This has been long in coming. Oooh boy, has it. My original camera, while trusty and durable, has been through the mill. Hubby bought it for me for Christmas almost four years ago, and I have dropped it numerous times, frozen pixels while shooting outside in subzero temps, gotten it more than a little damp on more than one occasion and just generally beat the tar out of it. It has been well-loved and used, however all the wear and tear was taking a toll. I could tell the quality of my pictures were suffering. While I didn’t want to blow a bunch of money on something super fancy, I knew it was time to invest in a camera that could perform at a higher level. Meet my new baby (which I will baby much more than I did my previous pocket-sized point and shoot). It is a Canon EOS Digital Rebel T1i. I currently am using the kit lens, but have plans to purchase a 50mm 1.4 lens soon.

Buying the camera was the easy part. Learning to take better photos, on the other hand, has been a process. I’ve been reading the PW photography tutorials, pestering my brother-in-law (who is in photography school), and just spending lots and lots of time experimenting. While I still have a long ways to go, and could really use a better lens, I’m starting to capture the type of images that I want to. Here are a few from the past several days.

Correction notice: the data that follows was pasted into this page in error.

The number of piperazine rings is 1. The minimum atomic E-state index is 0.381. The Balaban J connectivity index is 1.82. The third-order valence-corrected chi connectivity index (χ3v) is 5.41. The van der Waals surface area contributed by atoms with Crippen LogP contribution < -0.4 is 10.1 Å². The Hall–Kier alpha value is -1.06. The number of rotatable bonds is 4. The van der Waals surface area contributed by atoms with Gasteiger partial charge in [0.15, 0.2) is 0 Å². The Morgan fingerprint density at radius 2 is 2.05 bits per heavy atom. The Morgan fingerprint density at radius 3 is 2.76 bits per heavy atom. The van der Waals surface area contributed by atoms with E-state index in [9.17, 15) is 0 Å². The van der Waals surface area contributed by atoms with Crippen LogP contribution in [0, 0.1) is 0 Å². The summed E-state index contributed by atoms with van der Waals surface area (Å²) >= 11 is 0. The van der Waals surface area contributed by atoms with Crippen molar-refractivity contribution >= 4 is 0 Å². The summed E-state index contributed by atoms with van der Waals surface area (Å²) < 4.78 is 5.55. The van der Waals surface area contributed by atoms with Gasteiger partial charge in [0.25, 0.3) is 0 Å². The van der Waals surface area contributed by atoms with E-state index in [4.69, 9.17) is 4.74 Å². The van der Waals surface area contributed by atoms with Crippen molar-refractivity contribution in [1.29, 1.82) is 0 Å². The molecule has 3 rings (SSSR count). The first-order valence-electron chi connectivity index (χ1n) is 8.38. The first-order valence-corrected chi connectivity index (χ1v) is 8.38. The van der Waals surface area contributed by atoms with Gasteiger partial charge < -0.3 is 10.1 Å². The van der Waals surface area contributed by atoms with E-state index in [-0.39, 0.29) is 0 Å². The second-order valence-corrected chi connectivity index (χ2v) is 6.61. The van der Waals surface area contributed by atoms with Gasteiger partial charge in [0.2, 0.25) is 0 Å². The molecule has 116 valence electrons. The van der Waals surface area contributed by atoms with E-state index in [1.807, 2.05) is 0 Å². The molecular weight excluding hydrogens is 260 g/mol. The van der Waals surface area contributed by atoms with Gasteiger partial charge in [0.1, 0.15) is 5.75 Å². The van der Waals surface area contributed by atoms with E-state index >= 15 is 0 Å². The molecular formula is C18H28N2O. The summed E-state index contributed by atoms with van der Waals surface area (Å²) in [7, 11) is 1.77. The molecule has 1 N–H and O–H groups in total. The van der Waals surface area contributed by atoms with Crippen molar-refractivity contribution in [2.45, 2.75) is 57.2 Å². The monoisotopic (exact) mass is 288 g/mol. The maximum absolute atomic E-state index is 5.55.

I’ve started a flickr account and plan to add more of my favorites as I go. You can see it here if you’d like. I don’t consider myself a photographer, by any means, just someone who enjoys taking pictures.


go to a festival or art fair in the city

On Sunday, Hubby and I set out to explore a local art fair in a small community on the shores of the lake near our house. It gave me another great opportunity to get some practice with the new camera, not to mention check off another item on the list. Granted, this art fair wasn’t in the city, per se, but close enough. Again, it’s about the experience, not so much perfectly attaining each activity to the letter.




We all know art fairs are just as much (if not more?) about the food than the goods, right? Well we sampled some amazing coconut almond bliss ice cream, along with the traditional kettle corn while wandering aisles of unique, if not a bit goofy, sculptures, paintings, photos, and crafts. A perfect way to spend a Sunday afternoon, if you ask me…